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electrical muscle stimulation

Learn How Electrical Muscle Stimulators Work and When Really Use them

22 March, 2022

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What are electrical muscle stimulators (EMS)?

Electrostimulation has become one of the most powerful tools in recent years. Over time, the sector electrical muscle stimulators have become increasingly professionalized and we have gone from the application of local electrodes with very small patches to systems fully packaged in electrostimulation suits. Electrical muscle stimulators emerges as a new training methodology that reduces training time offering the same or even better results than conventional training. 

electrical muscle stimulators

Source: https://www.xataka.com/medicina-y-salud/los-beneficios-del-entrenamiento-con-chaleco-de-electroestimulacion-respaldados-por-la-ciencia-o-solo-marketing

We already know that the prevalence of obesity and sedentary lifestyle has skyrocketed in recent years in all parts of the world. Low physical activity and the increase in hypercaloric diets based on ultra-processed foods has caused our society to transform into a sick society. In this sense, physical activity seems to be a useful tool to reduce the numbers of obesity, both in adulthood and in childhood and adolescence. According to world organizations such as the World Health Organization, we should all perform at least 150 to 300 minutes of moderate aerobic physical activity and between 75 and 150 minutes of vigorous aerobic physical activity. These recommendations are transmitted from the competent authorities with the aim of alleviating the effects of sedentary lifestyle and poor nutrition. 

However, although these recommendations and interventions seem to be useful, they do not generate sufficient adherence to introduce them into the lifestyle of the population. In addition, one of the main barriers that people usually show to not perform physical exercise is the lack of time. We live in a society in which everything happens very quickly and sometimes we do not have the physical time to spend 1 hour or 2 hours exercising, getting into a body-combat class or going out to do a bicycle route. 

In this sense, electrical muscle stimulators have managed to design a new methodology that in approximately 20-30 minutes can achieve the same effect as a conventional session. However, activating the muscles passively and uncontrollably can have a detriment to health. In fact, there is some study that indicates that malpractice during a workout with electrical muscle stimulators can lead to serious health problems.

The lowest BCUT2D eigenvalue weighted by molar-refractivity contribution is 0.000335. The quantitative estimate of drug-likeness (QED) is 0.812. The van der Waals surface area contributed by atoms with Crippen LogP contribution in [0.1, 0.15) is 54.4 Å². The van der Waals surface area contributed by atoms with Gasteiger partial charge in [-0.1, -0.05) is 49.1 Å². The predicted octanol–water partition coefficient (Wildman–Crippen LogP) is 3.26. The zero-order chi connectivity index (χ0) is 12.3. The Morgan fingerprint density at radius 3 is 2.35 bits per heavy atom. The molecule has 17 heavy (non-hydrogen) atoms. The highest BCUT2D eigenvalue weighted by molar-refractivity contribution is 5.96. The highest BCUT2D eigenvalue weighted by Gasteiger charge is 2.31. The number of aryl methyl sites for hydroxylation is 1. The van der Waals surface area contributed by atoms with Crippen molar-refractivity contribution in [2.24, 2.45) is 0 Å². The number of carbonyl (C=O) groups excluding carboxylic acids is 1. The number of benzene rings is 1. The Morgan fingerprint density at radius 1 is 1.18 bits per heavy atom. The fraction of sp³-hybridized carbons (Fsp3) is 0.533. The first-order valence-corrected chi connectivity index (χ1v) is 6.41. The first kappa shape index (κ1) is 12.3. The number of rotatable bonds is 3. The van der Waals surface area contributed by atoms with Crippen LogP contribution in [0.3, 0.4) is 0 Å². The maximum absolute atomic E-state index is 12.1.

However, this does not have to scare us since the effects of well-controlled electrical muscle stimulators are the same effects we have when we exercise. One of the main fears of electrical muscle stimulators is that it can lead to too much muscle damage and raise a protein called CK (creatine kinase) that can cause kidney problems. This protein rises in the blood when performing a very high intensity exercise in untrained people. In fact, this can happen to anyone who goes to the gym for the first time and their trainer designs a workout that is too demanding for that person. 

 

How do electrical muscle stimulators work?

Once the fear that electrical muscle stimulators can be dangerous has been overcome, we have to take into account that there are multiple electrical parameters that can be modified and whose relationship will provoke one response in the body or another. So that we can have a very basic idea about these electrical parameters we will explain the 4 basics: frequency, intensity, pulse width and work/rest time:

  • Frequency: Indicates the number of pulses per second and is measured in Hertz (Hz)
  • Intensity: Indicates the amount of electrical current passing from the artificial device to the person and is measured in milliamps (mA).
  • Pulse width: Indicates the total time each electrical impulse is innervating the muscle and is measured in nanoseconds (μseg)
  • Work/rest time: It is the time in which the electrostimulation is activated and the time it is stopped. 

This last parameter requires greater attention since electrical muscle stimulators (hereinafter EMS) will never be active at all times, but work and rest times will be interspersed. Here is an illustrative image of what we have just explained:

electrical muscle stimulators

In the image we can see that this time the electrical muscle stimulators are acting with a frequency of 4 Hz (4 pulses per second), at 85 mA (amount of electric current that is transmitted) with a pulse width that several between 200 and 400 μseg and a time of 30 seconds electrical muscle stimulator active and 30 seconds electrical muscle stimulators off.

Knowing these electrical parameters is of vital importance to be able to understand the effects that studies and exercises with electrical muscle stimulators have and have had. Thus, for example, it would not be the same to put 1 Hz at 100 mA with a work/rest time of 10/50 than to put 100 Hz at 100 mA with a work/rest time of 4/4. After all, it is the same as training with loads, it would not be the same to do 10 sets to 1 repetition with 100 kg and rest 10 seconds between repetitions than to do 5 sets of 10 repetitions with 10 kg and resting 1 minute between sets.